Benzodiazepines Used to Treat Insomnia and Anxiety in Mothers Linked to Miscarriage: What to Know

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SO sleep medication takes a dip

Trying to conceive, pregnancy, and postpartum can be seriously trying times. For some, it even results in loss of sleep, trying to combat that perinatal anxiety that shows up in the middle of the night just when your body needs more rest than ever.

Sometimes, people turn to a type of depressants that cause sedation called benzodiazepines, including brand-name drugs like xanax, ativan, or valium, to help with insomnia issues. But, a recent study showed that this can result in a significant increase in miscarriage risk for the fetus (1). The study noted that almost 2 percent of women are currently prescribed this medication in their first trimester. The study out of Taiwan was published in late December in the Journal of the American Medical Association Psychiatry, and noted the concerning potential of these drugs. 

The risk was not small. The study, which included over 3 million pregnancies from nearly 2 million women showed an increased risk of around 70 percent. Dr. Timothy Jeider, Psychiatrist at Nevada Mental Health, says this study comes after other previous studies have also linked this type of medication to negative outcomes in pregnancy, “which is why it is not recommended to be used during pregnancy.” He says it is uncommon to prescribe these types of pills in pregnancy, though there are still some reasons to use them in pregnancy — a conversation each doctor and patient need to have together to evaluate risk.

“Many people suffering from anxiety have difficulty sleeping. Because benzodiazepines relieve anxiety and as a side effect can make a person sleepy. Thus, some providers have gotten into the habit of prescribing benzos for sleep. Part of the reason they get prescribed so often is pressure can come from patients who take benzodiazepines feel like they are finally able to sleep when they otherwise were not able to,” Jeider says. “But this is not a good idea.”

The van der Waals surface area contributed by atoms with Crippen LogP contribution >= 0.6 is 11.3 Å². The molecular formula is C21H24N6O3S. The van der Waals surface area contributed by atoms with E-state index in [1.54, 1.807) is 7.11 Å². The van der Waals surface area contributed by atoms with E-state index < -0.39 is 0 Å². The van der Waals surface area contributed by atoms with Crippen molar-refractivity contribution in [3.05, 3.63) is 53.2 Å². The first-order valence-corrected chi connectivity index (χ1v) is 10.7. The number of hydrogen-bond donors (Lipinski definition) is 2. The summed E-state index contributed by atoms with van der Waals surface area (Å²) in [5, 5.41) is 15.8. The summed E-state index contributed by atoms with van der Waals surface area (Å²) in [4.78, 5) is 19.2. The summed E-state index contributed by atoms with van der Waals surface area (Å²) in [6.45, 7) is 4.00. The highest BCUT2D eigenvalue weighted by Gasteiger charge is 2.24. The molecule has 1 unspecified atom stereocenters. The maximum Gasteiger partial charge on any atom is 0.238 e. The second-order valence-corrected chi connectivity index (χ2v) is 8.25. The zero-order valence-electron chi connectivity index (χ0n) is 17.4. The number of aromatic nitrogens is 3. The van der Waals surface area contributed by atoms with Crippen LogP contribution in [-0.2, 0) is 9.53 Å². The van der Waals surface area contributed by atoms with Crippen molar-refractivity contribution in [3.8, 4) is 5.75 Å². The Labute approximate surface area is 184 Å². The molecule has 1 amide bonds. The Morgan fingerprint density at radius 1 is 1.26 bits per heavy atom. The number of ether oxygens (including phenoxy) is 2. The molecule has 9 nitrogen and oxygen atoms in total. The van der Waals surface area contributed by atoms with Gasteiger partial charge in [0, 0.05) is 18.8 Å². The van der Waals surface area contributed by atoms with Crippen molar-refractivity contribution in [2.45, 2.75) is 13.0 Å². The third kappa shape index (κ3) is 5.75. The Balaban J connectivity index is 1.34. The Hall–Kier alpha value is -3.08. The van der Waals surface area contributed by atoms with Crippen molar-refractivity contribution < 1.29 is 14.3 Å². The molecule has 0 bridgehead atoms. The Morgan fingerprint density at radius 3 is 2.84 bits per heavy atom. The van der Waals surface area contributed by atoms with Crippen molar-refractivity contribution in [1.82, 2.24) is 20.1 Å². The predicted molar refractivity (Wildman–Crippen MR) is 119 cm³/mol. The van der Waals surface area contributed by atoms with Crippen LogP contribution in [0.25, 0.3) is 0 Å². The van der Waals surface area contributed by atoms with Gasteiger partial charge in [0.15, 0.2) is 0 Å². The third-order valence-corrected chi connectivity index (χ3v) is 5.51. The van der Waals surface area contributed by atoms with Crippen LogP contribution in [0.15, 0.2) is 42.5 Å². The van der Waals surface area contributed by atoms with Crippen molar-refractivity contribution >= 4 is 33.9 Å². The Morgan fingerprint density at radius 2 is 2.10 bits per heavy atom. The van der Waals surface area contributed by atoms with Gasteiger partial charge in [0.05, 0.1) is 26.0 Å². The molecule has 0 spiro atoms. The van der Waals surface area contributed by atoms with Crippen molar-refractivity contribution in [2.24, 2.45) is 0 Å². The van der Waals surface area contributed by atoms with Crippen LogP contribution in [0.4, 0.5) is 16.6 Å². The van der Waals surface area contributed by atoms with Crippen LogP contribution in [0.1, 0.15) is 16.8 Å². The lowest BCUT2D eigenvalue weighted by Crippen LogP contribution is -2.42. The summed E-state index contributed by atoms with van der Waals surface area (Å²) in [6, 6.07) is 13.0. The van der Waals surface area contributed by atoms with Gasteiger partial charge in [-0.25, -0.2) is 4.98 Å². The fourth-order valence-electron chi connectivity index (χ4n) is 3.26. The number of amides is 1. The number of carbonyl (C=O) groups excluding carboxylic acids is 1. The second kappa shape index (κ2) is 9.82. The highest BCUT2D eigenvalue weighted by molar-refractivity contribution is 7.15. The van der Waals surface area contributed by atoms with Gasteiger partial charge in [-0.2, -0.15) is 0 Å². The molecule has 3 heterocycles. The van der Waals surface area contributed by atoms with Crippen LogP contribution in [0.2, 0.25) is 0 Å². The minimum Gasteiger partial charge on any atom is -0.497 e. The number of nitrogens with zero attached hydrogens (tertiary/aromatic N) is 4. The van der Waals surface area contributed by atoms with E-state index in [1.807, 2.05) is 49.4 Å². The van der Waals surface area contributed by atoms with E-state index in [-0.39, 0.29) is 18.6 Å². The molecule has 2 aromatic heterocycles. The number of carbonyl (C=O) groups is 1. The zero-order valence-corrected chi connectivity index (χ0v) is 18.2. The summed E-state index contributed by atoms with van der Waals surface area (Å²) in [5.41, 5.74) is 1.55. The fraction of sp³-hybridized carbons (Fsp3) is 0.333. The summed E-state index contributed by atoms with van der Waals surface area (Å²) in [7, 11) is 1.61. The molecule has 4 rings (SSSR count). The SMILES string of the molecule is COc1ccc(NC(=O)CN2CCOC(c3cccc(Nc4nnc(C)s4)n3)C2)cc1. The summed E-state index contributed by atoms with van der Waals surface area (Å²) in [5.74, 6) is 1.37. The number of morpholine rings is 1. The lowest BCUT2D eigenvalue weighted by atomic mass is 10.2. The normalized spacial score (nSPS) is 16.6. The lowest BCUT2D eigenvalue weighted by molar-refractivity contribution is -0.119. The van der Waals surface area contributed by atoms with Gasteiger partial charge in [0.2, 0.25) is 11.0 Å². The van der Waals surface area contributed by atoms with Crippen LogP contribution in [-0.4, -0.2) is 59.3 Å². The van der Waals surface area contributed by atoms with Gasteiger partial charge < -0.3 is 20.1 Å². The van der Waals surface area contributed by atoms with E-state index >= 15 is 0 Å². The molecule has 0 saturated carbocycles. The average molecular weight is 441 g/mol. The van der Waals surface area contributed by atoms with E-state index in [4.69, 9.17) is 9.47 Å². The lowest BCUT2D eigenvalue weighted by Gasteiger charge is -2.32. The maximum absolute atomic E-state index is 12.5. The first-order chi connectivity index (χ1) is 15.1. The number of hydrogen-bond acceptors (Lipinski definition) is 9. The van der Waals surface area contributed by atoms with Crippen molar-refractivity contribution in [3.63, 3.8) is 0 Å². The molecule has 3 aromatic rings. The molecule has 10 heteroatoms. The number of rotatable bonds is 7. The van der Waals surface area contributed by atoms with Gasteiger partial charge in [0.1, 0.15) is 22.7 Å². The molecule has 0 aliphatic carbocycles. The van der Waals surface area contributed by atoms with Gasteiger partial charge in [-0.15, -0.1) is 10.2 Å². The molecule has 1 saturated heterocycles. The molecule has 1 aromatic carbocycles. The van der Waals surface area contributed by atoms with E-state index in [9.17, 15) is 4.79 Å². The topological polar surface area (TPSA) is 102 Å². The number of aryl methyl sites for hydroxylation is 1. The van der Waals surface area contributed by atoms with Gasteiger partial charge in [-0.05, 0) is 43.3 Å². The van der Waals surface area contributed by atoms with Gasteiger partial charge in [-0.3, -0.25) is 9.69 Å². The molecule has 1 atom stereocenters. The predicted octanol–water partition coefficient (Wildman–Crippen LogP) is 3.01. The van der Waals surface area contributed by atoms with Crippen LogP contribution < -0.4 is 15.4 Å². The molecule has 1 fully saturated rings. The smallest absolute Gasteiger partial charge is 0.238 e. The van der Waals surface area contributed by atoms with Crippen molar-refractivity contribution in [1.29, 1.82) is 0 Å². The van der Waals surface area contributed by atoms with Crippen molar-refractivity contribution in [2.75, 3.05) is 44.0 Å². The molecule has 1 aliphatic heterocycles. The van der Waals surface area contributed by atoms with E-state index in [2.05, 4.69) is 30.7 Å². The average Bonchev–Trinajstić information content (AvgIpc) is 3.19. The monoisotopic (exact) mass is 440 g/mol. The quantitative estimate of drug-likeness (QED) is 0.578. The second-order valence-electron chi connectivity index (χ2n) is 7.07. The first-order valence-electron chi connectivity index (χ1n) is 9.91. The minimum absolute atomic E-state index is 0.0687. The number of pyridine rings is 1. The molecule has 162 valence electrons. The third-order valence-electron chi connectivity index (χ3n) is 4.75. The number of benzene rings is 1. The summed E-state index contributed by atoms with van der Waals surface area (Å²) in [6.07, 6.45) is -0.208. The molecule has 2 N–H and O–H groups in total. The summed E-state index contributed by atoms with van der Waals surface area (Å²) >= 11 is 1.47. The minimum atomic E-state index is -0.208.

He explains that people can become tolerant to the anti-anxiety and sleep-inducing effects of benzos relatively easily. “This means they need more and more medication to get the same effect. Eventually, they would need potentially lethal doses of a benzo to get the same effect.” 

He has additional concerns with this type of drug, saying that they distort a person’s “sleep architecture.”

“We need quality sleep to feel rested. When a person sleeps due to a benzo, they feel like they are sleeping, but the quality of sleep is quite poor and not very restorative. This decreased quality is hard to appreciate in the short run, but takes its toll in the long run.” And any pregnant person knows that they need real sleep more than anything in those tough nine months.

In addition, these medications have a “significant” risk for abuse, Jeider says, and can lead to addiction. There are safer options, he says.

“Qualified physicians know: benzos are bad for babies. Use in extreme circumstances only.” He recommends pregnant women talk to a board-certified physician for better options, and to ensure their insomnia, anxiety, and other sleep and mental health issues are properly handled in a safe way for the mom and baby.

  • 1. Meng L, Lin C, Chuang H, Chen L, Hsiao F. Benzodiazepine Use During Pregnancy and Risk of Miscarriage. JAMA Psychiatry. Published online December 27, 2023. doi:10.1001/jamapsychiatry.2023.4912

  • Jeider, Timothy. Author interview. January 2024.

Alexandra Frost

Alexandra Frost

Alexandra Frost is a Cincinnati-based freelance journalist, content marketing writer, copywriter, and editor focusing on health and wellness, parenting, real estate, business, education, and lifestyle. Away from the keyboard, Alex is also mom to her four sons under age 7, who keep things chaotic, fun, and interesting. For over a decade she has been helping publications and companies connect with readers and bring high-quality information and research to them in a relatable voice.  She has been published in the Washington Post, Huffington Post, Glamour, Shape, Today's Parent, Reader's Digest, Parents, Women's Health, and Insider.

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